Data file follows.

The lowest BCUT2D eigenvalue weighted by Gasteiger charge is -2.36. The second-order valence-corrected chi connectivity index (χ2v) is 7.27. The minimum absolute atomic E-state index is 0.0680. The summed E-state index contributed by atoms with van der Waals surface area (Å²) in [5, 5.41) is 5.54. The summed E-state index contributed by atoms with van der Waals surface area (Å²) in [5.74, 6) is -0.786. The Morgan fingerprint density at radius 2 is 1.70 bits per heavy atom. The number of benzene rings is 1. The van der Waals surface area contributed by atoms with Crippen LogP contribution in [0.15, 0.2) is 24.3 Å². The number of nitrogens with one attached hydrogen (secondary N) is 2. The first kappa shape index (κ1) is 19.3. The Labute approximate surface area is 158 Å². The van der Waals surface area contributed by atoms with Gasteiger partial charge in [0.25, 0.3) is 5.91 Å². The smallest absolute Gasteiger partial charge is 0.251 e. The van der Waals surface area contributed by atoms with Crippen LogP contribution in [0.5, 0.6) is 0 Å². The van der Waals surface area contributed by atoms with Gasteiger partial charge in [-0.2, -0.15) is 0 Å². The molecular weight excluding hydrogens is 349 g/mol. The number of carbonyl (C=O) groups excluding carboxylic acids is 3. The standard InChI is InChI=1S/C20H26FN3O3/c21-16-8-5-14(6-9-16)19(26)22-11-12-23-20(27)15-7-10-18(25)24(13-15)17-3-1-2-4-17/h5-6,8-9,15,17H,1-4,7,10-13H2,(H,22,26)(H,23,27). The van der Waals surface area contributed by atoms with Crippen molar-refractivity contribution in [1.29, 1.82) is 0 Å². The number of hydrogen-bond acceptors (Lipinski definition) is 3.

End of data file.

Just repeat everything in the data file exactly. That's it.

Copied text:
The lowest BCUT2D eigenvalue weighted by Gasteiger charge is -2.36. The second-order valence-corrected chi connectivity index (χ2v) is 7.27. The minimum absolute atomic E-state index is 0.0680. The summed E-state index contributed by atoms with van der Waals surface area (Å²) in [5, 5.41) is 5.54. The summed E-state index contributed by atoms with van der Waals surface area (Å²) in [5.74, 6) is -0.786. The Morgan fingerprint density at radius 2 is 1.70 bits per heavy atom. The number of benzene rings is 1. The van der Waals surface area contributed by atoms with Crippen LogP contribution in [0.15, 0.2) is 24.3 Å². The number of nitrogens with one attached hydrogen (secondary N) is 2. The first kappa shape index (κ1) is 19.3. The Labute approximate surface area is 158 Å². The van der Waals surface area contributed by atoms with Gasteiger partial charge in [0.25, 0.3) is 5.91 Å². The smallest absolute Gasteiger partial charge is 0.251 e. The van der Waals surface area contributed by atoms with Crippen LogP contribution in [0.5, 0.6) is 0 Å². The van der Waals surface area contributed by atoms with Gasteiger partial charge in [-0.2, -0.15) is 0 Å². The molecular weight excluding hydrogens is 349 g/mol. The number of carbonyl (C=O) groups excluding carboxylic acids is 3. The standard InChI is InChI=1S/C20H26FN3O3/c21-16-8-5-14(6-9-16)19(26)22-11-12-23-20(27)15-7-10-18(25)24(13-15)17-3-1-2-4-17/h5-6,8-9,15,17H,1-4,7,10-13H2,(H,22,26)(H,23,27). The van der Waals surface area contributed by atoms with Crippen molar-refractivity contribution in [1.29, 1.82) is 0 Å². The number of hydrogen-bond acceptors (Lipinski definition) is 3.